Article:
SANTA ANA, Calif. — A jury convicted a drunken driver of murder Monday in the deaths of promising rookie Los Angeles Angels pitcher Nick Adenhart and two of his friends.
Andrew Gallo, 23, held white rosary beads and occasionally looked up at jurors as they returned convictions on three counts of second-degree murder and single counts of drunken driving, hit-and-run driving, and driving under the influence of alcohol and causing great bodily injury.
Gallo, who had a previous DUI conviction, was led away in handcuffs and briefly looked over his shoulder at the victims’ sobbing relatives.
Gallo faces 50 years to life in state prison at his scheduled sentencing on Dec. 10.
"I think it’s tragic," Gallo’s attorney Jacqueline Goodman told reporters outside the courtroom. "I think there’s been a miscarriage of justice."
Orange County District Attorney Tony Rackauckas praised the verdict, even though he noted it would not bring back the victims.
"While we can’t do justice, we can do the best we can," he said.
It was the 11th DUI-related murder conviction in the county since 2008.
"People are dying here … These are murder cases," Rackauckas said.
Prosecutors said they charged the case as a second-degree murder instead of the lesser charge of manslaughter because Gallo had a previous DUI conviction, had specific knowledge of the dangers of drinking and driving from his own experience and had signed a court form from the earlier case saying he understood he could be charged with murder if he drove drunk again and killed someone.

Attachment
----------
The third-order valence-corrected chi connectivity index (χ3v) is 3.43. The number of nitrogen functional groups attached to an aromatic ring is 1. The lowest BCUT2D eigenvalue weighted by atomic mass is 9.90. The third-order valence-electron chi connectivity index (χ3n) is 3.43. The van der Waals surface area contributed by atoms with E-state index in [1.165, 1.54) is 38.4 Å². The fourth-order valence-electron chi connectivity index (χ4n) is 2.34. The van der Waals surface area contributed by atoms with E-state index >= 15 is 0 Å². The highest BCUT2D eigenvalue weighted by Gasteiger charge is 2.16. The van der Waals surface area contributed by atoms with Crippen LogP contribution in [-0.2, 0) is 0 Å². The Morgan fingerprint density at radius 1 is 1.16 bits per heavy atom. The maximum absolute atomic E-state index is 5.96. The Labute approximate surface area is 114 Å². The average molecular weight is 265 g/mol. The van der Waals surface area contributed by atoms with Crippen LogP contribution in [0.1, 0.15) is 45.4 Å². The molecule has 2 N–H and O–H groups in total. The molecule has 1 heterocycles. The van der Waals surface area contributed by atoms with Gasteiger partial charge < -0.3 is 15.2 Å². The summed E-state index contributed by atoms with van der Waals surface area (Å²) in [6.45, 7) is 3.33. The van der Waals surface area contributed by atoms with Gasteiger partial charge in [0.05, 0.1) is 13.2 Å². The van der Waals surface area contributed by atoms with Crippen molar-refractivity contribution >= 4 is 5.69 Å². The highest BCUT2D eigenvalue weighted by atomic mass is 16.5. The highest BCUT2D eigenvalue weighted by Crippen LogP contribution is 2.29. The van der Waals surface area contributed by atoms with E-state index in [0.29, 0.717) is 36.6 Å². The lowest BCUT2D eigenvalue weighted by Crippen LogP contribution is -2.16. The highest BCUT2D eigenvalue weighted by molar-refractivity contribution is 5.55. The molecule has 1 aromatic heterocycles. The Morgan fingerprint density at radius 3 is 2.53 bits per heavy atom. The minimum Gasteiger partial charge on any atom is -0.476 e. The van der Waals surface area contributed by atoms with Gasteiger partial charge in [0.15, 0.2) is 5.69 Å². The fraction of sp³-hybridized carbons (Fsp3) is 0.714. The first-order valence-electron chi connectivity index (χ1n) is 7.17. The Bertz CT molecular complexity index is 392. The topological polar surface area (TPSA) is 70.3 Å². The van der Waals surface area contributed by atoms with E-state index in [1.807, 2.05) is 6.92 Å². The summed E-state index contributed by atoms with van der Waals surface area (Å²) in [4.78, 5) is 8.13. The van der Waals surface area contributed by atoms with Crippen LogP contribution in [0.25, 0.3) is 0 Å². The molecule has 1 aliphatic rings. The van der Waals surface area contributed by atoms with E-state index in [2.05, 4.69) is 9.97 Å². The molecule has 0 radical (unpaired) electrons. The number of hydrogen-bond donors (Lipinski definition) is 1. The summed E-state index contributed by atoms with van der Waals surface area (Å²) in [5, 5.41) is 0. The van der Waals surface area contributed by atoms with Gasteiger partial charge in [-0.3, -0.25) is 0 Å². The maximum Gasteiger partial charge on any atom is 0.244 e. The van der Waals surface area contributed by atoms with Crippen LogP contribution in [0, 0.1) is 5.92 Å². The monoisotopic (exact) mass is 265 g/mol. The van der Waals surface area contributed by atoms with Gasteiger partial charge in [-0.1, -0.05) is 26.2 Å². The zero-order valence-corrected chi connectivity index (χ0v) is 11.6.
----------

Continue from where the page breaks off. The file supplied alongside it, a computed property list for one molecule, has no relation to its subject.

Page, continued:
To win a murder conviction, prosecutors had to show Gallo acted with implied malice: intentionally drove drunk; acted with a conscious disregard for human life; and knew from his personal experience that he could kill someone.
Adenhart, 22, died just hours after pitching six scoreless innings in his season debut. Courtney Stewart, 20, and Henry Pearson, 25, also died in the April 9, 2009, collision in Fullerton. Passenger Jon Wilhite was severely injured when the impact separated his spine from his skull.
Prosecutors had alleged in the two-week trial that Gallo, whose blood-alcohol level was nearly three times the legal limit, spent hours drinking beers and shots with his stepbrother at three different bars before running a red light and T-boning the car driven by Stewart.
Prosecutor Susan Price told jurors during her closing argument that Gallo "carries the entire burden of this crime. Their deaths lie squarely at his feet."
She said he had been repeatedly warned by friends, family and court officials about the dangers of drinking and driving, but his arrogance and need to party prevented him from learning the lesson.
Gallo’s attorney said her client believed his stepbrother was his designated driver and only drove after his stepbrother became too intoxicated and asked him to take the wheel. By that point, Goodman argued, Gallo was too drunk to realize the consequences of driving drunk.
In a separate ruling, the judge last week found Gallo guilty of driving on a suspended license.